Migration Concepts in Central Eurasian Archaeology
Posted: 2 Nov 2011
Date Written: October 2011
Theories of migration hold a pervasive position in prehistoric archaeology of Central Eurasia. International research on Eurasia today reflects the juxtaposition of archaeological theory and practice from distinct epistemological traditions, and migration is at the crux of current debates. Migration was employed paradigmatically during the Soviet era to explain the geography and materiality of prehistoric ethnogenesis, whereas in the west it was harshly criticized in prehistoric applications, especially in the 1970s. Since the dissolution of the Union of Soviet Socialist Republics (USSR), migration has resurfaced as an important, yet polemical, explanation in both academic arenas. Short- and long-distance population movements are seen as fundamental mechanisms for the formation and distribution of regional archaeological cultures from the Paleolithic to historical periods and as a primary social response to environmental, demographic, and political pressures. Critics view the archaeological record of Eurasia as a product of complex local and regional interaction, exchange, and innovation, reinvigorating essential debates around migration, diffusion, and autochthonous change in Eurasian prehistory.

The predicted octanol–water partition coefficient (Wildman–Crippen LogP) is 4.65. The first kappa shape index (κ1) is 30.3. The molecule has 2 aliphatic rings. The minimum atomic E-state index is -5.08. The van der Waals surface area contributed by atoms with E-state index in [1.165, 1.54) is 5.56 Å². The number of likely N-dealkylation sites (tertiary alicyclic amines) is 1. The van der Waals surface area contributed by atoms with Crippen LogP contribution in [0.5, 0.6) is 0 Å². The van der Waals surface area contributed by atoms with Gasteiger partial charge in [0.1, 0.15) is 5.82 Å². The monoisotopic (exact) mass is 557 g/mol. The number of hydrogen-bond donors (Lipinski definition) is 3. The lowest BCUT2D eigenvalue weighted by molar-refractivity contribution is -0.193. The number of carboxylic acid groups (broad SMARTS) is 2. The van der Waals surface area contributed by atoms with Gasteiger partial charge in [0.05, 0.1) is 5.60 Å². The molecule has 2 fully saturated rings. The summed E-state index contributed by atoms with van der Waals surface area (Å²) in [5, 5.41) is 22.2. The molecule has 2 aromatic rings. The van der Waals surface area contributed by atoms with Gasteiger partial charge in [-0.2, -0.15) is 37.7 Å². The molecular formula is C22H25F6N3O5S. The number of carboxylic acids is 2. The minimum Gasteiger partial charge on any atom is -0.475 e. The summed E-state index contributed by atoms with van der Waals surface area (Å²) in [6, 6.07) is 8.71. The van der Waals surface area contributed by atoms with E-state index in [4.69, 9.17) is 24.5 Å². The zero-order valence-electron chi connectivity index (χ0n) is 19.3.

Suggested Citation: Suggested Citation